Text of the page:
It was an explosive post that got a list of comments as long as my leg, over 100 likes (that's tons by my standards), and a handful of shares -- by noon the next day, less than eight hours after it went public.

I slept in to recover from my late night of "dressing like a big band singer for peanuts", and wandered to Ben's room. I found him lounged on his bed behind his MacBook.

"I am so proud of you!" he said. "What a creep, and you crafted the classiest response!"

We mulled it over all morning, and read the comments posted by my friends and family with relish:

Ew that he used the words "baby" AND "stroking." What?!?

He must be awesome. That's probably why I've never heard of him.

Who does this guy think he is???? Like without his help you're nothing............. I beg to differ!!!!!

Ben suggested that we respond by writing a song, and I suggested we use "Don't call me baby, I'm not your fucking baby" as a hook.

"I LOVE IT!" cried Ben. He was a gifted songwriter in his own right, and he immediately crafted a tune for me to record. He pulled phrases from Franklin's email, and drew on other recent professional slights that I'd suffered in the past six months, to fill in the other verses (each story merits having its own blog entry). Et voilà! We had a song:


Don't call me baby, I'm not your fucking baby

I don't know why you think I am.

I never led you on, you wanted me to sing your song about being broken.

Never piece together what you thought you and me would ever be

Manipulated what you see, you called me baby

So don't call me baby, I'm not your fucking baby

I don't know why you think I am.

I may just be a woman, but I know what I'm doing

You thought that I'd be deeper

I'm at the bottom of the pool and my lungs ain't getting weaker

You say I'm in a musical rut, scraping by, working for peanuts

But aren't you the one who wanted me to work for free?

So... [CHORUS]

You think I'm running 'round crashing dreams into the ground.

What do I need to seem together?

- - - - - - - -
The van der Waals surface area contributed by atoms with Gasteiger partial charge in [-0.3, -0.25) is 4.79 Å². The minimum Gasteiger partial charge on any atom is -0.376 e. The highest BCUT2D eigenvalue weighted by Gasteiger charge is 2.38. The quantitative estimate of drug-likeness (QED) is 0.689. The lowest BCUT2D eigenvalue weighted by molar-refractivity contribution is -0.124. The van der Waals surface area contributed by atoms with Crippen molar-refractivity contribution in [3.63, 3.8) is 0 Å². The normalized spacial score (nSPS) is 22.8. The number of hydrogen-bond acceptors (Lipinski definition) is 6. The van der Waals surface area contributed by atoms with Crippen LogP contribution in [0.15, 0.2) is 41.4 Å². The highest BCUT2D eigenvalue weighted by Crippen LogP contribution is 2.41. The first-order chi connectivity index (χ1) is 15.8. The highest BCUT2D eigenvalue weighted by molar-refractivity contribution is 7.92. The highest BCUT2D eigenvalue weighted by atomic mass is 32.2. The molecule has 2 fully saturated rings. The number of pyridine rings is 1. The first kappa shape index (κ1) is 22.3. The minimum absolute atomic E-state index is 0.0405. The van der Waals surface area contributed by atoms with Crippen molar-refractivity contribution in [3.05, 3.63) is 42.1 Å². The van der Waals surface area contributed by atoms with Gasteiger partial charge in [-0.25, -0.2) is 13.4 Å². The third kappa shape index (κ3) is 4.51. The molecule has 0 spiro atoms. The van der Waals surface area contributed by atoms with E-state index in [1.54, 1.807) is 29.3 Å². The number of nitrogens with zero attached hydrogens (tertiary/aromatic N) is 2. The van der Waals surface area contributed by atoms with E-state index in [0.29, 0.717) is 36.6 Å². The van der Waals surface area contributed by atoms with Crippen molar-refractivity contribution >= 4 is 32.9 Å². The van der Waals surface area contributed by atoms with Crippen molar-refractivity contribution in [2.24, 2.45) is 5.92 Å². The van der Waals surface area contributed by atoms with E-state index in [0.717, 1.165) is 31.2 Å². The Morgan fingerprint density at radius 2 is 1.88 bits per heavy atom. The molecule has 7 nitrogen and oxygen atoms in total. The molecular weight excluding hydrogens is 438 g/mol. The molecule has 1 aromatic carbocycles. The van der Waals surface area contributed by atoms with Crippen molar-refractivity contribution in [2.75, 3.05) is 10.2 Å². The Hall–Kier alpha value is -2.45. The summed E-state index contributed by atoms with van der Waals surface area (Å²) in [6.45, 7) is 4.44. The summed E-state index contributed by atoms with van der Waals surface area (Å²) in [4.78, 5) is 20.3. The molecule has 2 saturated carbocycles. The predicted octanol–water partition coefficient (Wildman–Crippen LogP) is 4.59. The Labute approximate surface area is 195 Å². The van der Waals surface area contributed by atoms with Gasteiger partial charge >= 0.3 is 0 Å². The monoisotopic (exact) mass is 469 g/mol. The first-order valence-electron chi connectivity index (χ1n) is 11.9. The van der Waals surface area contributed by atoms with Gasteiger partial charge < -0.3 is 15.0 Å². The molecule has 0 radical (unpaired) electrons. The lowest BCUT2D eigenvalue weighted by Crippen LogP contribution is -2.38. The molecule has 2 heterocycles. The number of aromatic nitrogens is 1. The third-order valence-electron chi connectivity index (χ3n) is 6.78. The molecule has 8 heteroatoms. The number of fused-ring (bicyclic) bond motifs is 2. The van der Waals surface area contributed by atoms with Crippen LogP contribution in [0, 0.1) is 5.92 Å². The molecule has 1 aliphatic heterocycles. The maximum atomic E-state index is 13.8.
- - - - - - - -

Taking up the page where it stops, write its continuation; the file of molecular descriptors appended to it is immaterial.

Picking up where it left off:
A white picket fence, a dog, a kid, and perfect weather?

I'm building an international tour, bleeding my heart on every score

But that's not how they do it in Nashville, for sure.


You loved my gift, my talent, and my voice

But the artistic license, that's my choice

Overworked to the bone -- but it kills the spirit

That you desperately yearned, but it's my turn to shine

You can't rewind what you've done, so why do you try, do you try?

Lesson fucking learned...

(read the story of this verse here)

Don't call me baby, I'm not your fucking baby

I don't know why you think I am.

I never led you on, you wanted me to sing your song about being broken

Never piece together what you thought you and me would ever be

You manipulated what you see,

You think that you can call me baby like a one-night stand

Kick me out of bed 'cause you have gotten what you wanted

Manipulating what you see 'cause you think I'm your baby?

So don't call me baby, I'm not your fucking baby

I didn't write this song for you,

I wrote it for me.

I loved it. My producer Andre DiMuzio and I agreed to record it as an Hourglass tune, done in the style of big band swing.

Several months later, on Super Bowl Sunday 2016, Franklin Ibsen called and left a voicemail, to say he was still looking for a female vocalist, and wondered if I might be available. I blocked his number.

A few months after that, Franklin Ibsen sent me an invite to join a messaging app I'd never heard of, with a private message attached that I could only read after I installed it.

I wrote him an email, saying that if he continued to contact me in any way, I would get the police involved.

Two months later I got another email from him, apologizing for pushing this whole thing too hard.